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EU set to remove Seychelles from tax haven blacklist


© Reuters. FILEPHOTO: An activist protests on a fake tropical island beach, which is a tax haven, outside of a meeting between European Union finance ministers. This was in Brussels, Belgium. REUTERS/Francois Lenoir


By Francesco Guarascio

BRUSSELS (Reuters) – European Union finance ministers are set to remove the Seychelles, Dominica and Anguilla from the bloc’s blacklist of tax havens next week, documents seen by Reuters indicate, while Panama has failed in its request to be delisted.

It was created to prevent widespread tax fraud and tax evasion. The list is updated on a regular basis to either remove or add jurisdictions according to their tax reforms.

EU tax experts recommended delisting the Caribbean island of Dominica and British Caribbean Territory of Anguilla and Seychelles. They have also committed to an additional review of tax systems with The Global Forum on Transparency and Exchange of Information for Tax purposes, which is the most influential international body on tax evasion.

According to one EU document, the EU expects the three jurisdictions to be transferred to its “grey” list of countries who have pledged to tax reforms in “pending the outcome thereof”.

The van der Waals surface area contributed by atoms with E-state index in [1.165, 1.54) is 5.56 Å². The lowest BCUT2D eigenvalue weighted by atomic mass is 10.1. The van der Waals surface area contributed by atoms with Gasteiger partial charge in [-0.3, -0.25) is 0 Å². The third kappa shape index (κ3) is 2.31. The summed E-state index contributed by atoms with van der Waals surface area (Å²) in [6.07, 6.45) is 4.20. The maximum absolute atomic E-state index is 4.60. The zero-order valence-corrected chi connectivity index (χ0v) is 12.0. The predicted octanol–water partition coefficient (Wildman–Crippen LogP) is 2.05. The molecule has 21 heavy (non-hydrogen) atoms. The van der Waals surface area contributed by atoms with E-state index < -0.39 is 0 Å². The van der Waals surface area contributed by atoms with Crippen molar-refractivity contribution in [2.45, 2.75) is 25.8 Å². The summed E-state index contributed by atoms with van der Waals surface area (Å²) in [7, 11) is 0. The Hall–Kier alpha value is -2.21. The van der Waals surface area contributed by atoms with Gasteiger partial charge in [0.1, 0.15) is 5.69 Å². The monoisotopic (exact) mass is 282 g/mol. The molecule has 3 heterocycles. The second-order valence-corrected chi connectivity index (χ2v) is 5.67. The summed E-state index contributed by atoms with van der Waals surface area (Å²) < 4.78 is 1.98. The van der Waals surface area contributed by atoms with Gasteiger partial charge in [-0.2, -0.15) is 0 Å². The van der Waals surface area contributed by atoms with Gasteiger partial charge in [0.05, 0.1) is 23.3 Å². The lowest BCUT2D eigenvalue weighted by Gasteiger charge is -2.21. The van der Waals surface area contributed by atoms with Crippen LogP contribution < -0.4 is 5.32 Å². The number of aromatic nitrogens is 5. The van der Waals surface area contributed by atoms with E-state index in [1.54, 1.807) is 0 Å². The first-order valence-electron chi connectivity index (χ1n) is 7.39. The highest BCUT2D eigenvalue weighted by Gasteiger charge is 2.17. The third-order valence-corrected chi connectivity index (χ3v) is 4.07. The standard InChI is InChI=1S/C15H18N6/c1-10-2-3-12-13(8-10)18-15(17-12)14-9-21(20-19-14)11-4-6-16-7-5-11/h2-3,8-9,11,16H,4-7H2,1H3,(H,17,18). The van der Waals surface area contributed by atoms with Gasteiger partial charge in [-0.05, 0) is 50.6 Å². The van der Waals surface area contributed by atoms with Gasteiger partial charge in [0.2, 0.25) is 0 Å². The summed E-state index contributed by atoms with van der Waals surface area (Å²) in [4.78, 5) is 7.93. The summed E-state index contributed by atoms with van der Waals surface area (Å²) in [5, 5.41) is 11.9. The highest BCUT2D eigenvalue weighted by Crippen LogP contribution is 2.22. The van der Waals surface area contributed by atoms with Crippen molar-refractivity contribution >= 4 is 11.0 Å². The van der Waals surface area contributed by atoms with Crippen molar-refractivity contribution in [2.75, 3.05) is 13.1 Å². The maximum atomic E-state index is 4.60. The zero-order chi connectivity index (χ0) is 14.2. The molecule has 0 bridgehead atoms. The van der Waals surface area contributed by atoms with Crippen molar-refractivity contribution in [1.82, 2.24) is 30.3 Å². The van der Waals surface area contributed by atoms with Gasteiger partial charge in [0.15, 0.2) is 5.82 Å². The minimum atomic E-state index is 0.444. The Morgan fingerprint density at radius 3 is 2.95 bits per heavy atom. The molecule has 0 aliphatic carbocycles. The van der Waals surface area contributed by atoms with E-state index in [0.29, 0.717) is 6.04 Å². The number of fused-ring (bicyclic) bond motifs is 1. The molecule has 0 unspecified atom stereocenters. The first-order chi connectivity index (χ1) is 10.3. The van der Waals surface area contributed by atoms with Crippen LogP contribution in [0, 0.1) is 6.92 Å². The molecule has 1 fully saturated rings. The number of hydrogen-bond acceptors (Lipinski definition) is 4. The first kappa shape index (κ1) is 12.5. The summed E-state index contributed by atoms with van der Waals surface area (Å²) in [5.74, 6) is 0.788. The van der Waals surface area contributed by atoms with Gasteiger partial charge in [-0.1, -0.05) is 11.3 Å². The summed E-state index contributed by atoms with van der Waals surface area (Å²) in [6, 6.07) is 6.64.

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At a meeting held on October 5, the EU’s finance ministers must approve this decision. The EU finance ministers usually agree to tax recommendations. However, this time, one member states expressed concern about one affected jurisdiction, according to one EU document, and without providing further details.

Because of its favorable tax treatment for offshore businesses, the Seychelles is often referred to as a tax paradise.

The document states that EU experts suggested its removal “following resolution of the problem concerning harmful preferential tax systems”.

The EU documents states that Panama requested to be taken off the EU blacklist. But, “unfortunately lacking a commitment by them to repeal or modify their harmful FSIE regim”, the EU says. A foreign-source exemption regime (or FSIE) exempts certain foreign income from taxes.

According to the draft conclusions of next week’s meeting of finance ministers, Panama has not yet resolved this problem.

Blacklisted states are subject to tighter EU transaction controls.

Reuters’s proposals state that no country would be added to the Blacklist. Turkey however, as it opposes automatic exchange of tax information between EU member Cyprus and Turkey, will stay on the “grey” list.

If all changes made are accepted, then the blacklist updated will include nine jurisdictions. They will be American Samoa (Fiji), Guam, Palau and Panama. Samoa and Samoa.

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